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‘HarvardKey: A Veri-Secure Jam’ Feature: A Celebration of Talent and Community

The Veritones perform at “HarvardKey: A Veri-Secure Jam” in Sanders Theatre on Nov. 9.
The Veritones perform at “HarvardKey: A Veri-Secure Jam” in Sanders Theatre on Nov. 9. By Courtesy of Neo Guerrero
By Roberto C. Quesada, Contributing Writer

On Nov. 9, the lights dimmed in Sanders Theatre and the audience became silent. Suddenly, from backstage, the members of the Harvard Veritones came on stage to roaring applause.

Justice L. Sirotek ’27 went to the Fall Jam last week and shared that watching the a cappella performances has been one of the highlights of his Harvard experience.

“Everyone has such amazing talents and it’s really cool to get to watch them,” he said.

Students weren’t the only ones excited. Jill T. d’Arbeloff, a relative of one of the performers, said she was delighted to hear the groups.

“[Lucas Cohen-d’Arbeloff ’27] has two solos, so there’s 17 of us here to see him,” she said.

“HarvardKey: A Veri-Secure Jam” is a pun on the names of the two a cappella groups that performed. First were the Veritones, an all-gender group founded in 1985 that consists of 15 members. Next were the LowKeys, a group of nine members founded in 1999. The a cappella pair worked well together since both groups focused on contemporary music.

The performance began with a rendition of “Never Gonna Be Alone,” originally performed by Jacob Collier, Lizzy McAlpine, and John Mayer. Damla Yesil ’26 and CJ Nkenchor ’24 served as the soloists. Yesil’s soprano voice blended with Nkenchor’s tenor to create a soothing sound that captivated the audience and prepared them for the show to come.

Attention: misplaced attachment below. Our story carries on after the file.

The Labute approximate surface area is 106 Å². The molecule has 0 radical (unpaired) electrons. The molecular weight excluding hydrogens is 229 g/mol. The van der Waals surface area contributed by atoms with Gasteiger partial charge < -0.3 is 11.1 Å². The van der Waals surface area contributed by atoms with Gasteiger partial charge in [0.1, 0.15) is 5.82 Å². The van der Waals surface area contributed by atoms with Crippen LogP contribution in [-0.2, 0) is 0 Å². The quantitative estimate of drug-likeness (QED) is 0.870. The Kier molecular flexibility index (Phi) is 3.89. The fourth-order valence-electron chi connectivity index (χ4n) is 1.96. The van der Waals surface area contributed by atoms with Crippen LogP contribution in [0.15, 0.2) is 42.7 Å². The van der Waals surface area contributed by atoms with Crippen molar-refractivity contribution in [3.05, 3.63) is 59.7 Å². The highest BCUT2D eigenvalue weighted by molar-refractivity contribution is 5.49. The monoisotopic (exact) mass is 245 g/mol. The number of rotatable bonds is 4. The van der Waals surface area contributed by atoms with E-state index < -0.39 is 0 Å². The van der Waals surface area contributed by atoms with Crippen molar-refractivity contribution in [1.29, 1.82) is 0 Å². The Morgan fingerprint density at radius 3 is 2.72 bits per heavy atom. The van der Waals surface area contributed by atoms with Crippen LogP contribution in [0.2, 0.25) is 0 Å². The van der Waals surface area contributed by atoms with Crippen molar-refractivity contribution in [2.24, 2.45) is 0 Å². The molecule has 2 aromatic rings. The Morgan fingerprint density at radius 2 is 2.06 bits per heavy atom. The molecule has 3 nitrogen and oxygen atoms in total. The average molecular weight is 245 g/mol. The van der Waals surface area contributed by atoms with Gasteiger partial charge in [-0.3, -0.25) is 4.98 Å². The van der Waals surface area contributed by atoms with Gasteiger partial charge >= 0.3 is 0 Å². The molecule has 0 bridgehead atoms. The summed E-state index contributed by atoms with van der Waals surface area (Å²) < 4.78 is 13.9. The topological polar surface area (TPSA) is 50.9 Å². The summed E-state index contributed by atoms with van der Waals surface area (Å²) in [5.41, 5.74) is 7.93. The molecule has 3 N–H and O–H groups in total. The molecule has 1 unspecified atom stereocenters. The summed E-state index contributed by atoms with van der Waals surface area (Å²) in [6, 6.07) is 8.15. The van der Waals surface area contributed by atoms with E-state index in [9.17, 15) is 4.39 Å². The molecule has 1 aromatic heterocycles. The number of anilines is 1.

The set continued with a wide range of popular songs such as “Gangsta” by Kehlani, “Take Me To Church” by Hozier, and “Streets” by the Doobie Brothers. While singing Kehlani, the Veritones sang “I need a gangsta to love me better than all the others do” in a soothing voice that gave a very different energy when compared to the studio version. Ultimately, the Veritones were able to transform many different songs into one coherent narrative.

Once the Veritones finished, the LowKeys were greeted with thunderous applause on stage. Their group size was perfect for the complexity of the music they selected, and highlighted individual voices too. For instance, Isa K. Lashley ’26 was able to sing the high notes on “Almost Is Never Enough” by Ariana Grande and Nathan Sykes, which yielded audible cheers from the crowd. The LowKeys concluded their segment with “Deja Vu” by Beyonce, a tribute to the pop icon. This performance was strong and had the entire audience clapping on the beat. Both the LowKeys and the Veritones received standing ovations at the end of their performances.

Sabina Amin, an audience member, said she was amazed by the show.

“A cappella is something that Harvard does so well, and each of the crew have their own artistic vision that they bring to the table.”

In addition to showcasing their skills, a sense of community was fostered. Both the Veritones and LowKeys used this show as an opportunity to celebrate the recently inducted members of the a cappella groups, also known as “newbies.” This gave people who were attending a chance to celebrate their friends. Alumni of the Veritones and LowKeys were also present.

“The audience was so lively. Everyone was clapping when they needed to clap, which was great. They were screaming, they were dancing. I mean, we really fed off the energy of the audience and it was phenomenal today,” said Veritones member Luísa Shida ’25.

Douglas B. Yang ’25, a member of the LowKeys, also enjoyed performing in the show.

“I’ve been with the Keys since my freshman year. This would make it the fifth time performing with the Keys in Sanders” he said.

For members of the Veritones and the LowKeys, however, the a cappella groups provide more than just a platform to share vocal prowess.

“[My friends] get to come and share this moment with me and it’s really great to have them here,” Yang said to The Crimson.

“It’s actually really nice to have a couple of hours a week where you're just kind of distanced away from work and you just got to immerse yourself in music and just enjoy it. So that’s what the Keys mean for me,” said Yang.

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